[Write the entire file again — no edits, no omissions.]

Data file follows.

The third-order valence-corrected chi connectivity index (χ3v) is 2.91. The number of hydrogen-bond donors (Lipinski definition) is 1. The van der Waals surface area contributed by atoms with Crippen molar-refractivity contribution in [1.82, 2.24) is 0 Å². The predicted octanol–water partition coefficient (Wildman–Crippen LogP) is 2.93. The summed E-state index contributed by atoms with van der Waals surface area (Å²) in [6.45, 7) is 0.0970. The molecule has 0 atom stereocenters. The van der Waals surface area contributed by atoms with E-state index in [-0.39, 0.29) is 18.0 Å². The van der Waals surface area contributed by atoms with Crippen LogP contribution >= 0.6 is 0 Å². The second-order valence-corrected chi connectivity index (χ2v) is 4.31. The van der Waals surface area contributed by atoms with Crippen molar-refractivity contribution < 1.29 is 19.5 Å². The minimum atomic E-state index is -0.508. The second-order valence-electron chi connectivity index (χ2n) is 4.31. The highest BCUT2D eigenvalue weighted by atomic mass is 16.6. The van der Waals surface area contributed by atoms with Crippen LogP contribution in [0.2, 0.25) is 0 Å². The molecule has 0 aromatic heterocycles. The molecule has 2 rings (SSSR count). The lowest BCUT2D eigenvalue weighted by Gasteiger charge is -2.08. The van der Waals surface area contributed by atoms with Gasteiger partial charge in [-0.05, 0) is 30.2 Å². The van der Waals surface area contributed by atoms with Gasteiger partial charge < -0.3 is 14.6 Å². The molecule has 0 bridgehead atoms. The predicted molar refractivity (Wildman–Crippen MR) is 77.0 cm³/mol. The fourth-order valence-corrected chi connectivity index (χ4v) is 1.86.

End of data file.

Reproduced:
The third-order valence-corrected chi connectivity index (χ3v) is 2.91. The number of hydrogen-bond donors (Lipinski definition) is 1. The van der Waals surface area contributed by atoms with Crippen molar-refractivity contribution in [1.82, 2.24) is 0 Å². The predicted octanol–water partition coefficient (Wildman–Crippen LogP) is 2.93. The summed E-state index contributed by atoms with van der Waals surface area (Å²) in [6.45, 7) is 0.0970. The molecule has 0 atom stereocenters. The van der Waals surface area contributed by atoms with E-state index in [-0.39, 0.29) is 18.0 Å². The van der Waals surface area contributed by atoms with Crippen LogP contribution >= 0.6 is 0 Å². The second-order valence-corrected chi connectivity index (χ2v) is 4.31. The van der Waals surface area contributed by atoms with Crippen molar-refractivity contribution < 1.29 is 19.5 Å². The minimum atomic E-state index is -0.508. The second-order valence-electron chi connectivity index (χ2n) is 4.31. The highest BCUT2D eigenvalue weighted by atomic mass is 16.6. The van der Waals surface area contributed by atoms with Crippen LogP contribution in [0.2, 0.25) is 0 Å². The molecule has 0 aromatic heterocycles. The molecule has 2 rings (SSSR count). The lowest BCUT2D eigenvalue weighted by Gasteiger charge is -2.08. The van der Waals surface area contributed by atoms with Gasteiger partial charge in [-0.05, 0) is 30.2 Å². The van der Waals surface area contributed by atoms with Gasteiger partial charge < -0.3 is 14.6 Å². The molecule has 0 bridgehead atoms. The predicted molar refractivity (Wildman–Crippen MR) is 77.0 cm³/mol. The fourth-order valence-corrected chi connectivity index (χ4v) is 1.86.